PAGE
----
PLAINVILLE — Norm Feuti, creator of the nationally syndicated comic strip "Retail," is used to making fun of stuffy store managers, wisecracking clerks and inconsiderate customers.
But starting next week, he'll be depending on them. Feuti is publishing his first book based on the strip, "Pretending You Care: The Retail Employee Handbook." Released by the major publishing house Hyperion, the book hits the shelves in major bookstores across the nation Tuesday.
Drawn from Feuti's experiences as a retail store worker and manager, "Retail" was launched in 2005 and appears in more than 60 newspapers. The strip has thousands of fans among long-suffering store workers as well as frustrated retail customers.
"I hope the store workers leave enough copies for the customers," joked Feuti, who held retail jobs ranging from a mall shoe store to a Pizza Hut before launching his cartooning career with King Features Syndicate.
"Retail," which appears daily on the entertainment page in The Sun Chronicle, is centered around a fictional mall department store called Grumbel's and a cast of jaded store workers: assistant manager Stuart, idealistic associate Marla, prankster Cooper and the overqualified Val, who seems constantly out of place in the mind-numbing world of markdowns and returns.
Feuti knows the drill.
"Retail is sort of the job that a lot of people had before they moved on to something else," says Feuti, whose retail career ended after an unsuccessful attempt at leasing his own mall kiosk. "There's a tremendous amount of turnover."
Although "Pretending You Care" includes dozens of memorable "Retail" strips, Feuti's book is unlike most cartoonist opuses in that the content isn't confined to artwork. Instead, Feuti offers plenty of humor-laden advice to those who choose, or have no other alternative to, retail employment.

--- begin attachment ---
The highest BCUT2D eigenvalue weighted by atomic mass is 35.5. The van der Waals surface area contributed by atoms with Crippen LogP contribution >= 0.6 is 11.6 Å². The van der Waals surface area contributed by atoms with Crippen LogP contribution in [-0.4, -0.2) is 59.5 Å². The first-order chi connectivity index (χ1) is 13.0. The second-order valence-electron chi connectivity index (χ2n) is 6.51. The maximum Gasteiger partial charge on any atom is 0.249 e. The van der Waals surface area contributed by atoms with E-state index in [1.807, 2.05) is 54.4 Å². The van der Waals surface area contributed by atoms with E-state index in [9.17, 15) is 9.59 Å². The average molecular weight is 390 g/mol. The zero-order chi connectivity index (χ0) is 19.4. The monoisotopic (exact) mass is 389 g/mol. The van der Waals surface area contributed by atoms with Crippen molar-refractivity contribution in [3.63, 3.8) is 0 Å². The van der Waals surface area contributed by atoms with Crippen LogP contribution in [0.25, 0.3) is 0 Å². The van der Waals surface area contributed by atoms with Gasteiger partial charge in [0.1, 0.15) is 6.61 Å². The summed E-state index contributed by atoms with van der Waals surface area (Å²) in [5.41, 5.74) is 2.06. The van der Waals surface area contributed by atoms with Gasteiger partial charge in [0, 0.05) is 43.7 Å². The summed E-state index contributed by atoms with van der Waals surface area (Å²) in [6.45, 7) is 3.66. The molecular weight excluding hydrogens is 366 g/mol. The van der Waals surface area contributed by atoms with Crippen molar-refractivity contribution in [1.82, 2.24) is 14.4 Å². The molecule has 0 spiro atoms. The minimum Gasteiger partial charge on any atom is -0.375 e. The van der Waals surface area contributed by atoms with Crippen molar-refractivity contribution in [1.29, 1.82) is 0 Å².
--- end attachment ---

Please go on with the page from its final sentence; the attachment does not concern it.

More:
For example Feuti explodes retail myths, such as that retail jobs come with big employee discounts, and that working with the public will be "fun." There are also tips on how to deal (or avoid dealing) with problem customers, children and other pests, not to mention fellow employees.
Becoming a full-time cartoonist has not meant an end to long hours for the stay-at-home dad who cares for his children, ages 2 and 7, while wife Jen is at her daytime job.
"Writing the book was fun, but while I was doing it I had so much going on that I had to work late at night to accomplish everything," he said. "I was pretty much right up to deadline all the time."
Feuti, who lived with his family in a rented apartment in Attleboro when he started the strip, moved to a comfortable, single family home on East Bacon Street last year. The cartoonist works in a sunlit studio on the first floor.
For all his trouble, becoming a nationally syndicated cartoonist and author hasn't bought him much celebrity at home.
"My daughter wasn't all that impressed when I proudly showed her a copy of my book," said Feuti. The first grader presented her father a book she made, complete with crayon illustrations. "She didn't see a lot of difference."
One of Feuti's major themes both in the strip and the book is having compassion for harried and often undervalued employees.
While he can understand consumers' irritation with having to wait in line at the register or being badgered to sign up for a store loyalty card, Feuti says worker laziness or disrespect is seldom the reason.
"If you've worked in retail, you realize that a lot of policies are being dictated from the top," he says. "Store workers get cut hours or they're told they have to do certain things. Most of these things the employees have no control over."
Cartoon fans can get an inside view of Norm Feuti's world by logging on to his web site, www.normfeuti.com.
RICK FOSTER can be reached at 508-236-0360 or at firstname.lastname@example.org.